The orange is a nutritious fruit that grows well in temperate climate zones. It is suited to growing in a large container in climates where winter temperatures often drop below freezing. Its growth rate is dependent on several factors.
Sun and Soil
When orange trees grow in full sun with well-draining soil, they grow faster and stronger than trees that are deprived of sun or that sit in soggy soil for prolonged periods of time. Healthy trees can reach 25 to 50 feet tall when they are mature.
If an orange tree is not subjected to cold temperatures and does not receive frost damage, it will grow faster than a tree that is forced to live under less-than-ideal conditions. Any temperature lower than 35 F can harm an orange tree and cause frost damage, according to Purdue University. Ideal temperatures range from 55 to 100 F. Annual rainfall of 5 to 60 inches is conducive to orange tree growth.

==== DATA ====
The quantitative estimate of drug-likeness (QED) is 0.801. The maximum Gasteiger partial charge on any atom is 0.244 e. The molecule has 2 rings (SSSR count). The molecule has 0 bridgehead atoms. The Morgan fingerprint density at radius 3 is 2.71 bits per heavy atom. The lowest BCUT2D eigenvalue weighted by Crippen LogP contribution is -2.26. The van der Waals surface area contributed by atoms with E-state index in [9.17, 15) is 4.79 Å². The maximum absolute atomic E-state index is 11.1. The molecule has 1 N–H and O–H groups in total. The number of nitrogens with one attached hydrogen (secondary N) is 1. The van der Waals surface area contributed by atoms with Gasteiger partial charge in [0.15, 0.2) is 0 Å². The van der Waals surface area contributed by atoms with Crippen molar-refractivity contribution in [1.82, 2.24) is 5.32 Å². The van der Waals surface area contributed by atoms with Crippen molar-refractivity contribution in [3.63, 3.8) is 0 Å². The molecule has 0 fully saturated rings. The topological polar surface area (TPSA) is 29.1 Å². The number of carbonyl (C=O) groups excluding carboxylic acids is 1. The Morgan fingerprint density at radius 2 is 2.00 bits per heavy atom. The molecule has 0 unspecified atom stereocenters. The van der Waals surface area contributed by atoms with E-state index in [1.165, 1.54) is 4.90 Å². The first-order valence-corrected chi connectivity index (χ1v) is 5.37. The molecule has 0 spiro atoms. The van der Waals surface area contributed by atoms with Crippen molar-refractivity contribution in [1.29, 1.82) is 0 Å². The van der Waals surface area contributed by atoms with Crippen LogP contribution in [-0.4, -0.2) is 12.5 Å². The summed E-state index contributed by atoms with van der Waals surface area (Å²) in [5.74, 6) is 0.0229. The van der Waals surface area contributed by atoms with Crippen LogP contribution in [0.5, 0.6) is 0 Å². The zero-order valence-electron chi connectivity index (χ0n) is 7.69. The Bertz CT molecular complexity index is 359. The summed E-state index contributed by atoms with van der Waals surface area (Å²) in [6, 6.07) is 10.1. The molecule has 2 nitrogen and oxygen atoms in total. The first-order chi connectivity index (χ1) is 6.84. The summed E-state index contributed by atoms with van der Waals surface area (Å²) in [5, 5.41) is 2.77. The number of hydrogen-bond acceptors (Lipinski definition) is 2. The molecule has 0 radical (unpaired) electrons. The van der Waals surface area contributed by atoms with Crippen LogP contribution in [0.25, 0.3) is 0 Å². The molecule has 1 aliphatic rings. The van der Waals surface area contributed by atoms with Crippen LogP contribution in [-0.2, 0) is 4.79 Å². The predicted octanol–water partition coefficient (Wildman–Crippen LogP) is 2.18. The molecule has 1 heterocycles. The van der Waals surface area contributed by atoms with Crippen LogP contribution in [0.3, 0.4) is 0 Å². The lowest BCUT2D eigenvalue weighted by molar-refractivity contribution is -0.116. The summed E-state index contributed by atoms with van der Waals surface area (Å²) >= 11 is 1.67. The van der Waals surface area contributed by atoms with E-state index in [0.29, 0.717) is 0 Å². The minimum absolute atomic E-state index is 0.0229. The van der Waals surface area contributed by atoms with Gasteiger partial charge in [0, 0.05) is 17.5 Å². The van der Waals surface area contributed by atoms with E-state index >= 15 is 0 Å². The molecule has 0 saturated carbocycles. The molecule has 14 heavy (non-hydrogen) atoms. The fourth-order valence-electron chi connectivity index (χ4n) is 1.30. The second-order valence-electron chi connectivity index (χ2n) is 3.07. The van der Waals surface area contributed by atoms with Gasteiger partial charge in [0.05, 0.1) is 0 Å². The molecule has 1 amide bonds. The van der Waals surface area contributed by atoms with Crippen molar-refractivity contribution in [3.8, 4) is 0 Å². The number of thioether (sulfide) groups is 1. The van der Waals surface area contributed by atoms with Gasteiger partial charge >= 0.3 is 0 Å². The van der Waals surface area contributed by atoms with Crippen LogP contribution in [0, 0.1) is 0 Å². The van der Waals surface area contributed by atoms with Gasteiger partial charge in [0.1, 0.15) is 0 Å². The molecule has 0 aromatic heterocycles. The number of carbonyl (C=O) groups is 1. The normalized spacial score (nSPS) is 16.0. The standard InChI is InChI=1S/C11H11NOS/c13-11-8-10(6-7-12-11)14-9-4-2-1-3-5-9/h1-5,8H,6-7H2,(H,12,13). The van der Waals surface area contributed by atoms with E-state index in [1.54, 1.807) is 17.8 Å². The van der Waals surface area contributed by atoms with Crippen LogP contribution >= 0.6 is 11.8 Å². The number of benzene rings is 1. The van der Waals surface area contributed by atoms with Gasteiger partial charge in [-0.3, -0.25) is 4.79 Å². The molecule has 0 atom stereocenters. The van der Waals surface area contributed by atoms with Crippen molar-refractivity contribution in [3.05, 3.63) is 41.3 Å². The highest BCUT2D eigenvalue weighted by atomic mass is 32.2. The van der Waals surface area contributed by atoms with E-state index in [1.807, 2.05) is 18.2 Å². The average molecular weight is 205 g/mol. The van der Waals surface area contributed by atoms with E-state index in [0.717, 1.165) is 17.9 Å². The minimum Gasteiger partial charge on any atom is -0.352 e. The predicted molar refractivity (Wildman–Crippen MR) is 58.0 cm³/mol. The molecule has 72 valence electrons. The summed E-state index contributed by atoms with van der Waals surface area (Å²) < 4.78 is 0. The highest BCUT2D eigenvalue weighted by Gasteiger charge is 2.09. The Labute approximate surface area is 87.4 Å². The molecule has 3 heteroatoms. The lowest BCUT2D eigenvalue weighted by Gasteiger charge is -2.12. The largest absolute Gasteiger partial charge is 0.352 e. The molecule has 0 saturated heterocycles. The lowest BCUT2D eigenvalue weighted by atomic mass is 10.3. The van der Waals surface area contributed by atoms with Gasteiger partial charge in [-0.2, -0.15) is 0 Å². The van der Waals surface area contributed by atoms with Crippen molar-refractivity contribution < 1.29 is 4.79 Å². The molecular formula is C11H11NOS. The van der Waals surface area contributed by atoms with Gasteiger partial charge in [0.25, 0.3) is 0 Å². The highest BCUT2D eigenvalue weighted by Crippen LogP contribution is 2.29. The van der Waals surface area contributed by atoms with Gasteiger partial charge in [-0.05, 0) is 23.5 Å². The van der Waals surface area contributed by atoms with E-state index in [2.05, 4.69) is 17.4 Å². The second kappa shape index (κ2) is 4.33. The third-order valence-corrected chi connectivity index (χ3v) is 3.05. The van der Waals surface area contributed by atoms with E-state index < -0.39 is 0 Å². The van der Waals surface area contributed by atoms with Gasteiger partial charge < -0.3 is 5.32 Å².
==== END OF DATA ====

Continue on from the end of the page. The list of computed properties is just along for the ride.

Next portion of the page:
Valencia and Navel Oranges
Valencia oranges are grown for their juice, which is sweet and plentiful. Navel oranges have no seeds. Valencia and navel orange trees will begin producing fruit within three years of planting a budded tree. A few fruit might form during its first or second year of life, but you should pinch these off. By the third growing season, these oranges will produce 5 to 25 pounds of fruit. When it is mature, at about age 10, each type of orange tree can produce over 100 pounds.